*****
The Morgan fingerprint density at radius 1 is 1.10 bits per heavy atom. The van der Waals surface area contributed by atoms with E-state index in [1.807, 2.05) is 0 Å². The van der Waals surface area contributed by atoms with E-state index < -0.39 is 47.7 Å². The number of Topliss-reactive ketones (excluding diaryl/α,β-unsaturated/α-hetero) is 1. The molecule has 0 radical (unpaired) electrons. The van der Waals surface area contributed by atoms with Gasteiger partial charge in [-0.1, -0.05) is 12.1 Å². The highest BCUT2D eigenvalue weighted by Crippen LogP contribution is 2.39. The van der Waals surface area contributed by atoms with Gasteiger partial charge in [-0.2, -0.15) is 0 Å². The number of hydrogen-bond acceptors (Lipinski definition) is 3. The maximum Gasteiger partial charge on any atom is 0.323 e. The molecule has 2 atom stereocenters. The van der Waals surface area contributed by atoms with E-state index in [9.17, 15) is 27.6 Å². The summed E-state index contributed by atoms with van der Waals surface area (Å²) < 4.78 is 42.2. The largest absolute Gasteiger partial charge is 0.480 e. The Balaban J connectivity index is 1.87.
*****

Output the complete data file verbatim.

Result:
The Morgan fingerprint density at radius 1 is 1.10 bits per heavy atom. The van der Waals surface area contributed by atoms with E-state index in [1.807, 2.05) is 0 Å². The van der Waals surface area contributed by atoms with E-state index < -0.39 is 47.7 Å². The number of Topliss-reactive ketones (excluding diaryl/α,β-unsaturated/α-hetero) is 1. The molecule has 0 radical (unpaired) electrons. The van der Waals surface area contributed by atoms with Gasteiger partial charge in [-0.1, -0.05) is 12.1 Å². The highest BCUT2D eigenvalue weighted by Crippen LogP contribution is 2.39. The van der Waals surface area contributed by atoms with Gasteiger partial charge in [-0.2, -0.15) is 0 Å². The number of hydrogen-bond acceptors (Lipinski definition) is 3. The maximum Gasteiger partial charge on any atom is 0.323 e. The molecule has 2 atom stereocenters. The van der Waals surface area contributed by atoms with E-state index in [9.17, 15) is 27.6 Å². The summed E-state index contributed by atoms with van der Waals surface area (Å²) < 4.78 is 42.2. The largest absolute Gasteiger partial charge is 0.480 e. The Balaban J connectivity index is 1.87.